page 1 of 6     per page:
sorted by:

Date: 360-355 B.C.

"Let us call it the gift of the Muses' mother, Memory, and say that whenever we wish to remember something we see or hear or conceive in our own minds, we hold this wax under the perceptions or ideas and imprint them on it as we might stamp the impression of a seal ring."

— Plato (427 BC - 347 BC)

preview | full record

Date: 360-355 B.C.

"When a man has in his mind a good thick slab of wax, smooth and kneaded to the right consistency, and the impressions that come through the senses are stamped on these tables of the 'heart'--Homer's word hints at the mind's likeness to wax--then the imprints are clear and deep enough to last a l...

— Plato (427 BC - 347 BC)

preview | full record

Date: w. 350 B.C.

"Generally, about all perception, we can say that a sense is what has the power of receiving into itself the sensible forms of things without the matter, in the way in which a piece of wax takes on the impress of a signet-ring without the iron or gold; what produces the impression is a signet of ...

— Aristotle (384-322 B.C.)

preview | full record

Date: w. 350 B.C.

"This explains why, in those who are strongly moved owing to passion, or time of life, no memory is formed; just as no impression would be formed if the movement of the seal were to impinge on running water; while there are others in whom, owing to the receiving surface being frayed, as happens t...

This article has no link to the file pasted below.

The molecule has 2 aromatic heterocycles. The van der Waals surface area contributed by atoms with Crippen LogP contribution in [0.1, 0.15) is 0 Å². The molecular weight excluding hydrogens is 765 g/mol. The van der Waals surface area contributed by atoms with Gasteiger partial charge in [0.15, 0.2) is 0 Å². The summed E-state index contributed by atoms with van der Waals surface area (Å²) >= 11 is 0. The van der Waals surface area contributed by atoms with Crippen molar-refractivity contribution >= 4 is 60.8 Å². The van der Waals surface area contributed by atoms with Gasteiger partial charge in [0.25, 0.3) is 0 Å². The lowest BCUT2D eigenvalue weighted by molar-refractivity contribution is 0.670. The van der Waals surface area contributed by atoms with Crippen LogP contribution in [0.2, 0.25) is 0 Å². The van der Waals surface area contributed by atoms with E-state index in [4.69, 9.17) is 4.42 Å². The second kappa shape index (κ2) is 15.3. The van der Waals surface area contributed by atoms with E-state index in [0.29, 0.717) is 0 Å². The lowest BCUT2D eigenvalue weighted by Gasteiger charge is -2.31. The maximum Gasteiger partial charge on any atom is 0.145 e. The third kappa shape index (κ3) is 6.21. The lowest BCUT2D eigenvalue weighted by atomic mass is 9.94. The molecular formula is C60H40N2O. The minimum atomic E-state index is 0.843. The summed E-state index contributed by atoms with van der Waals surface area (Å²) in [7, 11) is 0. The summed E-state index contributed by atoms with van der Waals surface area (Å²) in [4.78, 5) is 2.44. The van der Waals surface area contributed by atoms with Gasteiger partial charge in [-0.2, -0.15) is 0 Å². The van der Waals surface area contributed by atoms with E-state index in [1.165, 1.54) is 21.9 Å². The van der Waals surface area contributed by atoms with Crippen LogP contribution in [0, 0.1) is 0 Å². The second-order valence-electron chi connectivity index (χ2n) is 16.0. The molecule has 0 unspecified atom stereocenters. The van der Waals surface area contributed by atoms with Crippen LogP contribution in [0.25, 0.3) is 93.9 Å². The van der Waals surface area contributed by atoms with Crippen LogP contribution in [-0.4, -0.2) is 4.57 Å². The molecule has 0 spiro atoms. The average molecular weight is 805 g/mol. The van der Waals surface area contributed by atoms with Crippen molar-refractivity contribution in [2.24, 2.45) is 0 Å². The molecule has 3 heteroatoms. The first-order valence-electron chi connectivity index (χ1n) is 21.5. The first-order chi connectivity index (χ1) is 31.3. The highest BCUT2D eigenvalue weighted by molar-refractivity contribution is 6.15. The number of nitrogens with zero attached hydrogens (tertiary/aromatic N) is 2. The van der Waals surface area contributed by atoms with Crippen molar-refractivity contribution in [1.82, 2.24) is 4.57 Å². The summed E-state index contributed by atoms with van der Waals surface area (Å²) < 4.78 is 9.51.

— Aristotle (384-322 B.C.)

preview | full record

Date: w. 350 B.C.

"The former are too moist, the latter too hard, so that in the case of the former the image does not remain in the soul, while on the latter it is not imprinted at all."

— Aristotle (384-322 B.C.)

preview | full record

Date: 1606

An "evill and hinderance to wisdome ... is the confusion and captivitie of his passions, and turbulent affections, whereof he must disfurnish and free himselfe, to the end he may be emptie and neate, like a white paper, and be made a subject more fit to receive tincture and impressions of wisdome...

— Charron, Pierre (1541-1603); Lennard, Sampson (d. 1633)

preview | full record

Date: 1615

"[W]e are also of [Adam's] off-spring; not that I conceive (as some blasphemously have done) that he was made out of the very essence of God, but because the image of the divine nature, is most lively imprinted in his soul and in his body, and in the substance & qualities of them both. For the So...

— Crooke, Helkiah (1576-1648)

preview | full record

Date: 1664

"But I shall content myself with telling you more about how the traces are imprinted on the internal part of the brain which is the seat of the memory."

— Descartes, René (1596-1650)

preview | full record

Date: w. 1628; published 1684 [Dutch], 1701 [Latin]

"First, in so far as our external senses are all parts of the body, sense-perception, strictly speaking, is merely passive, even though our application of the senses to objects involves action, viz. local motion; sense-perception occurs in the same way in which wax takes on an impression from a s...

— Descartes, René (1596-1650)

preview | full record

Date: w. 1628; published 1684 [Dutch], 1701 [Latin]

"In all these functions the cognitive power is sometimes passive, sometimes active; sometimes resembling the seal, sometimes the wax."

— Descartes, René (1596-1650)

preview | full record

The Mind is a Metaphor is authored by Brad Pasanek, Assistant Professor of English, University of Virginia.